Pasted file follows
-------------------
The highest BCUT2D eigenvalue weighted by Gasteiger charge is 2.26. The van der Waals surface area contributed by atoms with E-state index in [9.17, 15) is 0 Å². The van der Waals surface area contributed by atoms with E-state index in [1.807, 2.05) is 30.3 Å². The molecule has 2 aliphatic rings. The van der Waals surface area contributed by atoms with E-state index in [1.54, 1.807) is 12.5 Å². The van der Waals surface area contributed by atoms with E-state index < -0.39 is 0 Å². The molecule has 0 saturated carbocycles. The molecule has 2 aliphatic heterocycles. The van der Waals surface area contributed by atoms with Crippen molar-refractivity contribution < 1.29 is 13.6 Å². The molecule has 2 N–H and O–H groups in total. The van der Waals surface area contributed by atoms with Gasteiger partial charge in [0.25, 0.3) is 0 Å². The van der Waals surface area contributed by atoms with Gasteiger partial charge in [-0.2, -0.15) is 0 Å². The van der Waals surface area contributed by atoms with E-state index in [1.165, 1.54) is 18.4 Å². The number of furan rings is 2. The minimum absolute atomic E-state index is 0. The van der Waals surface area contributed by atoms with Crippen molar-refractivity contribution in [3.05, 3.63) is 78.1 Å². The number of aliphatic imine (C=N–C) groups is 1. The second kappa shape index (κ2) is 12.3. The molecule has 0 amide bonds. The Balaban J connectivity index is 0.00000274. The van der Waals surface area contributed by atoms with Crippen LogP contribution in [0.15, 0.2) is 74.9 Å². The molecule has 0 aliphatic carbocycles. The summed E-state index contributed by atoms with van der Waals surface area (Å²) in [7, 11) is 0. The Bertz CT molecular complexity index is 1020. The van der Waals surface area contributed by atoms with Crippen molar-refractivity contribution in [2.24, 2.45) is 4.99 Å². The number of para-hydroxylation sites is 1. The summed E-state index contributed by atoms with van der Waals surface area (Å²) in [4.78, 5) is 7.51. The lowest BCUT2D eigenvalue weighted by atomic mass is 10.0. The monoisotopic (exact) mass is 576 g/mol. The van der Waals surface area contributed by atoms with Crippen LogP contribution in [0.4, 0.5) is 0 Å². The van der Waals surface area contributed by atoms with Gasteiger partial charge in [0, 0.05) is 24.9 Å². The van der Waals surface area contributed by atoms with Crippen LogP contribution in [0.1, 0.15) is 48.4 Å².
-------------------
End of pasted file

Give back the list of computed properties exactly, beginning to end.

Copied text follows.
The highest BCUT2D eigenvalue weighted by Gasteiger charge is 2.26. The van der Waals surface area contributed by atoms with E-state index in [9.17, 15) is 0 Å². The van der Waals surface area contributed by atoms with E-state index in [1.807, 2.05) is 30.3 Å². The molecule has 2 aliphatic rings. The van der Waals surface area contributed by atoms with E-state index in [1.54, 1.807) is 12.5 Å². The van der Waals surface area contributed by atoms with E-state index < -0.39 is 0 Å². The molecule has 0 saturated carbocycles. The molecule has 2 aliphatic heterocycles. The van der Waals surface area contributed by atoms with Crippen molar-refractivity contribution < 1.29 is 13.6 Å². The molecule has 2 N–H and O–H groups in total. The van der Waals surface area contributed by atoms with Gasteiger partial charge in [0.25, 0.3) is 0 Å². The van der Waals surface area contributed by atoms with Gasteiger partial charge in [-0.2, -0.15) is 0 Å². The van der Waals surface area contributed by atoms with E-state index in [1.165, 1.54) is 18.4 Å². The number of furan rings is 2. The minimum absolute atomic E-state index is 0. The van der Waals surface area contributed by atoms with Crippen molar-refractivity contribution in [3.05, 3.63) is 78.1 Å². The number of aliphatic imine (C=N–C) groups is 1. The second kappa shape index (κ2) is 12.3. The molecule has 0 amide bonds. The Balaban J connectivity index is 0.00000274. The van der Waals surface area contributed by atoms with Crippen LogP contribution in [0.15, 0.2) is 74.9 Å². The molecule has 0 aliphatic carbocycles. The summed E-state index contributed by atoms with van der Waals surface area (Å²) in [7, 11) is 0. The Bertz CT molecular complexity index is 1020. The van der Waals surface area contributed by atoms with Crippen molar-refractivity contribution in [2.24, 2.45) is 4.99 Å². The number of para-hydroxylation sites is 1. The summed E-state index contributed by atoms with van der Waals surface area (Å²) in [4.78, 5) is 7.51. The lowest BCUT2D eigenvalue weighted by atomic mass is 10.0. The monoisotopic (exact) mass is 576 g/mol. The van der Waals surface area contributed by atoms with Crippen LogP contribution in [0.4, 0.5) is 0 Å². The van der Waals surface area contributed by atoms with Gasteiger partial charge in [0, 0.05) is 24.9 Å². The van der Waals surface area contributed by atoms with Crippen LogP contribution in [0.1, 0.15) is 48.4 Å².